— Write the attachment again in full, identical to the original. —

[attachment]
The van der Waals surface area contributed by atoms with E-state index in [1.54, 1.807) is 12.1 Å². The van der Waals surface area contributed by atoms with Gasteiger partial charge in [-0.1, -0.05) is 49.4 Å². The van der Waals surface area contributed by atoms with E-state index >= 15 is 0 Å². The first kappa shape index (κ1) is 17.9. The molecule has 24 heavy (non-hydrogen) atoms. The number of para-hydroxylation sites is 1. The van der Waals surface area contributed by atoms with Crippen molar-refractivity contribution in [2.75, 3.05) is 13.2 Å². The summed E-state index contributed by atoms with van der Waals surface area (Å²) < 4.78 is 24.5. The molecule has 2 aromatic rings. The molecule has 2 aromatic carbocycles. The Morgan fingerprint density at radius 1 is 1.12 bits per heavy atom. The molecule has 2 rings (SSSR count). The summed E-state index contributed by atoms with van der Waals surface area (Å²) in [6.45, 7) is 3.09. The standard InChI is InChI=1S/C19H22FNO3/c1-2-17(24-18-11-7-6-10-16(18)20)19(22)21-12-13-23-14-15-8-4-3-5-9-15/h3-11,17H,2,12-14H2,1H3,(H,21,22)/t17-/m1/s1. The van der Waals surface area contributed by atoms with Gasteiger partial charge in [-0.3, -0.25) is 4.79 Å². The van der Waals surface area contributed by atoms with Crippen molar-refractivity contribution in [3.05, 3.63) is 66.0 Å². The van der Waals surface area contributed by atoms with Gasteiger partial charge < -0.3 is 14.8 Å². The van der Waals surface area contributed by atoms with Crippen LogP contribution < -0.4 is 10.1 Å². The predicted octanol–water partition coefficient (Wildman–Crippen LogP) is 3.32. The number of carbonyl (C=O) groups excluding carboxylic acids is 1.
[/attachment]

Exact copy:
The van der Waals surface area contributed by atoms with E-state index in [1.54, 1.807) is 12.1 Å². The van der Waals surface area contributed by atoms with Gasteiger partial charge in [-0.1, -0.05) is 49.4 Å². The van der Waals surface area contributed by atoms with E-state index >= 15 is 0 Å². The first kappa shape index (κ1) is 17.9. The molecule has 24 heavy (non-hydrogen) atoms. The number of para-hydroxylation sites is 1. The van der Waals surface area contributed by atoms with Crippen molar-refractivity contribution in [2.75, 3.05) is 13.2 Å². The summed E-state index contributed by atoms with van der Waals surface area (Å²) < 4.78 is 24.5. The molecule has 2 aromatic rings. The molecule has 2 aromatic carbocycles. The Morgan fingerprint density at radius 1 is 1.12 bits per heavy atom. The molecule has 2 rings (SSSR count). The summed E-state index contributed by atoms with van der Waals surface area (Å²) in [6.45, 7) is 3.09. The standard InChI is InChI=1S/C19H22FNO3/c1-2-17(24-18-11-7-6-10-16(18)20)19(22)21-12-13-23-14-15-8-4-3-5-9-15/h3-11,17H,2,12-14H2,1H3,(H,21,22)/t17-/m1/s1. The van der Waals surface area contributed by atoms with Gasteiger partial charge in [-0.3, -0.25) is 4.79 Å². The van der Waals surface area contributed by atoms with Crippen molar-refractivity contribution in [3.05, 3.63) is 66.0 Å². The van der Waals surface area contributed by atoms with Gasteiger partial charge < -0.3 is 14.8 Å². The van der Waals surface area contributed by atoms with Crippen LogP contribution < -0.4 is 10.1 Å². The predicted octanol–water partition coefficient (Wildman–Crippen LogP) is 3.32. The number of carbonyl (C=O) groups excluding carboxylic acids is 1.